Introduction: Arduino Midi Foot Pedal

If you're like me and play in a 3 piece band (bass, drums, guitar), you know sometimes it would be great to add a little "oomph" to your songs by triggering a stereo sample and really fill out the sound. Problem is there isn't much off the shelf that you can buy for a reasonable amount of cash. With a gig coming up I decided to go ahead and build this project.

What you need for this project:

An appropriately sized stompable enclosure (in my case an old non-working guitar pedal case in this pic)
An Arduino Uno or similar board or Mega328 on a PCB/Breadboard
10k ohm Resistor
220k ohm Resistor
Midi Female Socket
Sturdy two-pin button of your choice (remember, you'll be stomping on this)
Power source (9-volt or adapter)

We'll be connecting this to a midi capable sequencer (software or hardware). In my case my sound generator will be an iPhone with Garageband and a midi adapter.

Step 1: Building and Wiring the Board

Basically what we're doing here is simple... using the first available digital out for the Midi connector and the first available analog in for the button. The green LED is simply there to indicate power up.

As you can see in the picture, I'm using a breadboard with a Mega328 chip. I have a 9volt connector with all the appropriate power conditioning (won't cover this here) to power the chip. But you can just use a standard out of the box Arduino Uno if you want. I didn't want to commit a prototype board to this not to mention it didn't really fit in the case I had.

Step 2: Programing

Okay, we're all wired up but now we need to program the chip to listen for the button press as well as fire off a Midi Note (in this case Middle C). To program my board, I'd actually hook it up to my Uno, download, and then move to my breadboard.The actual Arduino Sketch is here for download but here is the gist of the main function with comments:

void loop() {
   
    // assign midi note
    int Cnote = 0x30;
   
    // read the state of the pushbutton value:
    buttonState = digitalRead(buttonPin);

    // check if the pushbutton is pressed.
    // if it is, the buttonState is HIGH:
    if (buttonState == HIGH) {    
      // Play midi note: Note on channel 1 (0x90), some note variable in this case (Cnote), middle velocity (0x45):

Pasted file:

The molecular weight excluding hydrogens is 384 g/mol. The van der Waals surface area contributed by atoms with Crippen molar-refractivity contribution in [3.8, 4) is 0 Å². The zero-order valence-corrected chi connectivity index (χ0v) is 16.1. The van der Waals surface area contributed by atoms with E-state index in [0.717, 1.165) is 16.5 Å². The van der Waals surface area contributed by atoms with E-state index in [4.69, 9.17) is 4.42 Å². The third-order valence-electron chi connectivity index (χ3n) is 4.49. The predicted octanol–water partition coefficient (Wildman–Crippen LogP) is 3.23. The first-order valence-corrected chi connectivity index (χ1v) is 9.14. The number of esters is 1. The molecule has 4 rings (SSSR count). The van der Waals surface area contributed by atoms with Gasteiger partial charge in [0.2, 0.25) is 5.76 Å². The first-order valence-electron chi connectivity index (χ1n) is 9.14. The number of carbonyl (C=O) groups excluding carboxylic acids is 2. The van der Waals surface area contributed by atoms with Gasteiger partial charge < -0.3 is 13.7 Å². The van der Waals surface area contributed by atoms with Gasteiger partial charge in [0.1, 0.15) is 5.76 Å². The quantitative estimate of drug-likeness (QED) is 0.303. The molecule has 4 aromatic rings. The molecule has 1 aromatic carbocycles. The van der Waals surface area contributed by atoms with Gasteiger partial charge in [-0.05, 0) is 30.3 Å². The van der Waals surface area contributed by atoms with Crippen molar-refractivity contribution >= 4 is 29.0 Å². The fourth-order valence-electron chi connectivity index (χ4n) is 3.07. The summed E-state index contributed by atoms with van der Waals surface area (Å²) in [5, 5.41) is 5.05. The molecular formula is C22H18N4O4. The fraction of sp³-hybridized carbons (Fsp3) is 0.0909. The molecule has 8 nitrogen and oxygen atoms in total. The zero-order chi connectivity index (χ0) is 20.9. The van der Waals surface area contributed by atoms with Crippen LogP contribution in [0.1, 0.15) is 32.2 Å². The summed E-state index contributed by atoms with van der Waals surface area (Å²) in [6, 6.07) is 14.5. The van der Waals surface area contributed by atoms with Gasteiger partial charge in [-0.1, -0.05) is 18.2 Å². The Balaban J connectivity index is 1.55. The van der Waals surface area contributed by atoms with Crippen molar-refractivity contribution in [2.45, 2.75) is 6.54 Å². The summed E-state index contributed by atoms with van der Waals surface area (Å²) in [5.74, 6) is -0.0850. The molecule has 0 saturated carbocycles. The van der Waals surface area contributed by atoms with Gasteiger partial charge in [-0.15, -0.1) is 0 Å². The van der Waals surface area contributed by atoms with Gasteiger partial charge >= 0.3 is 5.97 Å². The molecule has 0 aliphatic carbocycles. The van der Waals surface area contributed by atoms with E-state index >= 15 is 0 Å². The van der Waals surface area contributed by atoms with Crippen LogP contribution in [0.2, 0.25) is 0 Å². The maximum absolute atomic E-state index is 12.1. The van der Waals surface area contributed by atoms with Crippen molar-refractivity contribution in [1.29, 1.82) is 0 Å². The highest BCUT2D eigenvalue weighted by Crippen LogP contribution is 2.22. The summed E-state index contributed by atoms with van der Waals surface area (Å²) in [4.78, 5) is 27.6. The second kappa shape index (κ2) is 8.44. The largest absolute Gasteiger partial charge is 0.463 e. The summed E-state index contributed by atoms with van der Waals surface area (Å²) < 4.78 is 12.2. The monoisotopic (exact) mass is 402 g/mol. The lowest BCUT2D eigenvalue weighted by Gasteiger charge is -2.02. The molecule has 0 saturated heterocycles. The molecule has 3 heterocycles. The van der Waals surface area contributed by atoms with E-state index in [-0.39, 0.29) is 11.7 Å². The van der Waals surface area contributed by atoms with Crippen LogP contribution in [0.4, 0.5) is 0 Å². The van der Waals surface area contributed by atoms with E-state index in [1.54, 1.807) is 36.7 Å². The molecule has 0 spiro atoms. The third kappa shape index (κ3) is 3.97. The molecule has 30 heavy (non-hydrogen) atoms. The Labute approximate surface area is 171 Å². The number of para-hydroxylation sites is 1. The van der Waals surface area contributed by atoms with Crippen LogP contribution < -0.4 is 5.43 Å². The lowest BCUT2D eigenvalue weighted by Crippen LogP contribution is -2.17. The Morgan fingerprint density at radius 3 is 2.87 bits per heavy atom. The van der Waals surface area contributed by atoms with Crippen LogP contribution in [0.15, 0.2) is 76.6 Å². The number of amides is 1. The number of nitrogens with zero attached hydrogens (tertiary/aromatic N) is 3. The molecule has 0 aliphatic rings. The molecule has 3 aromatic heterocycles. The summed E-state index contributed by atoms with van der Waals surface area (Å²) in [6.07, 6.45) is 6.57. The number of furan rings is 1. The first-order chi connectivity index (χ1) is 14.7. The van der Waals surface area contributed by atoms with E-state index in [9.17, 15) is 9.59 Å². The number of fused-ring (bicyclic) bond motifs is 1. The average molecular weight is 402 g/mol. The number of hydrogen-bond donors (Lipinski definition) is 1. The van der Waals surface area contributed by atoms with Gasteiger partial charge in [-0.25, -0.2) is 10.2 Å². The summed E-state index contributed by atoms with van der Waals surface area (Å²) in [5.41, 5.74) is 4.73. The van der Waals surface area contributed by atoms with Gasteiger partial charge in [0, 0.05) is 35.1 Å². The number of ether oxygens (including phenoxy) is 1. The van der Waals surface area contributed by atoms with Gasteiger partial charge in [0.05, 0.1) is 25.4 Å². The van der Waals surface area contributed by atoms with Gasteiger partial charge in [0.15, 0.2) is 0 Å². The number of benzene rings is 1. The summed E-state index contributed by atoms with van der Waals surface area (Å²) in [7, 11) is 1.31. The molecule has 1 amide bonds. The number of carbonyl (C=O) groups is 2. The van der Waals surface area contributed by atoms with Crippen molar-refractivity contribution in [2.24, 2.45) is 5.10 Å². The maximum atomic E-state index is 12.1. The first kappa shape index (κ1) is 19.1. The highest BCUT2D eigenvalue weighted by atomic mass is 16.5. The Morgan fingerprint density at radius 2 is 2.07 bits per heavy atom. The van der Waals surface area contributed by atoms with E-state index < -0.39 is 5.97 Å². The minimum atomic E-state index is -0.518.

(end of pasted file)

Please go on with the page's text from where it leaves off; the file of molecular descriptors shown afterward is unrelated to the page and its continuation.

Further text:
noteOn(0x90, Cnote, 0x45);
      // turn LED on to indicate successful button press:
      digitalWrite(ledPin, HIGH);
     // delay to supress stuttering
      delay(1000);
    }
    else {
      // turn LED off:
      digitalWrite(ledPin, LOW); 
    }
}

Step 3: Testing It Out

So now you're ready to plug your midi connector to a tone-genereator, keyboard, PC, etc... In my case I'm using an iPhone with an iRig Midi interface. When you plug the pedal in you should here your midi note play from whatever you're using (I ended up using GarageBand but you can use any sequencer you like). From here, I just assigned this note to play a sample of my choice. Good part is between songs I can change programs and assign different samples as I choose. This makes the pedal much more scalable.

Step 4: Mounting the Case

With a little drilling and wrestling I as able to get my board seated properly. Since the pedal case was already built for stomping it's sturdy and seems solid enough to get thrown in my gig bag with my other stuff. Cool part is that I have a small and compact sequencer option when I need it without bringing a ton of gear.

Some cool mods to extend this idea would be to add LED's to indicate a button press, or adding multiple buttons so you could have more samples at the tip of your foot ;).

Comments

author
OdessaN (author)2015-09-21

does it matter what V your push button is?

author
MarioB5 (author)2015-03-28

can we see a video of the prototype?

author
amandaghassaei (author)2012-08-23

cool, do you have any video/audio of this this working?

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